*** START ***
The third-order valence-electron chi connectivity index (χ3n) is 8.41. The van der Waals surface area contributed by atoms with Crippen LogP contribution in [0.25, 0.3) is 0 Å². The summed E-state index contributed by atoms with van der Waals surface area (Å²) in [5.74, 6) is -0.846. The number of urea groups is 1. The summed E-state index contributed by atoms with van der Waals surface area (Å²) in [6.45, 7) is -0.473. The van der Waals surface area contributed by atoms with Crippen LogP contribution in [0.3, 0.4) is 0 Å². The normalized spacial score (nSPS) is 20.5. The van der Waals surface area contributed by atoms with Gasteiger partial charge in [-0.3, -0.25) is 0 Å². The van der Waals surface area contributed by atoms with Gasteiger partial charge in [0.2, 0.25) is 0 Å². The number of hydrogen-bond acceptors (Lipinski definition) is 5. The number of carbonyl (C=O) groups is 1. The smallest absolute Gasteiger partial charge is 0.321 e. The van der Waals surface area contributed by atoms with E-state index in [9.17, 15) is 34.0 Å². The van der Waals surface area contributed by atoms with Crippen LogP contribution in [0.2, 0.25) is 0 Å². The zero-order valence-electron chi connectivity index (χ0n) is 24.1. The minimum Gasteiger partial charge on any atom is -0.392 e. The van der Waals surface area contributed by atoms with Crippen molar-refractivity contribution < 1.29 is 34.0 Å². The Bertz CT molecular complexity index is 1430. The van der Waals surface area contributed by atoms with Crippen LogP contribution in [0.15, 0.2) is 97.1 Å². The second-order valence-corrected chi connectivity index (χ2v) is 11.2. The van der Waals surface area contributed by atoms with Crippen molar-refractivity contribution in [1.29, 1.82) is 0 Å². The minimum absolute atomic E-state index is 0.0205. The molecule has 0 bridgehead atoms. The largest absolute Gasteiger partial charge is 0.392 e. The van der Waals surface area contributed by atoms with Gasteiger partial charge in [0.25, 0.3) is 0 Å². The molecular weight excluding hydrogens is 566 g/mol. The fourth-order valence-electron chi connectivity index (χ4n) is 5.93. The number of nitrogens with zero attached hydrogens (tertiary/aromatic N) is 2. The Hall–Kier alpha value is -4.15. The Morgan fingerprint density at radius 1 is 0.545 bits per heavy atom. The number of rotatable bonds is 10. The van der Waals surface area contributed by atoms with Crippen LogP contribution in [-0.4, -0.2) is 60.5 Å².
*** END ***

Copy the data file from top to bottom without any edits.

The third-order valence-electron chi connectivity index (χ3n) is 8.41. The van der Waals surface area contributed by atoms with Crippen LogP contribution in [0.25, 0.3) is 0 Å². The summed E-state index contributed by atoms with van der Waals surface area (Å²) in [5.74, 6) is -0.846. The number of urea groups is 1. The summed E-state index contributed by atoms with van der Waals surface area (Å²) in [6.45, 7) is -0.473. The van der Waals surface area contributed by atoms with Crippen LogP contribution in [0.3, 0.4) is 0 Å². The normalized spacial score (nSPS) is 20.5. The van der Waals surface area contributed by atoms with Gasteiger partial charge in [-0.3, -0.25) is 0 Å². The van der Waals surface area contributed by atoms with Gasteiger partial charge in [0.2, 0.25) is 0 Å². The number of hydrogen-bond acceptors (Lipinski definition) is 5. The number of carbonyl (C=O) groups is 1. The smallest absolute Gasteiger partial charge is 0.321 e. The van der Waals surface area contributed by atoms with E-state index in [9.17, 15) is 34.0 Å². The van der Waals surface area contributed by atoms with Crippen LogP contribution in [0.2, 0.25) is 0 Å². The zero-order valence-electron chi connectivity index (χ0n) is 24.1. The minimum Gasteiger partial charge on any atom is -0.392 e. The van der Waals surface area contributed by atoms with Crippen molar-refractivity contribution < 1.29 is 34.0 Å². The Bertz CT molecular complexity index is 1430. The van der Waals surface area contributed by atoms with Crippen LogP contribution in [0.15, 0.2) is 97.1 Å². The second-order valence-corrected chi connectivity index (χ2v) is 11.2. The van der Waals surface area contributed by atoms with Crippen molar-refractivity contribution in [1.29, 1.82) is 0 Å². The minimum absolute atomic E-state index is 0.0205. The molecule has 0 bridgehead atoms. The largest absolute Gasteiger partial charge is 0.392 e. The van der Waals surface area contributed by atoms with Gasteiger partial charge in [0.25, 0.3) is 0 Å². The molecular weight excluding hydrogens is 566 g/mol. The fourth-order valence-electron chi connectivity index (χ4n) is 5.93. The number of nitrogens with zero attached hydrogens (tertiary/aromatic N) is 2. The Hall–Kier alpha value is -4.15. The Morgan fingerprint density at radius 1 is 0.545 bits per heavy atom. The number of rotatable bonds is 10. The van der Waals surface area contributed by atoms with Crippen LogP contribution in [-0.4, -0.2) is 60.5 Å².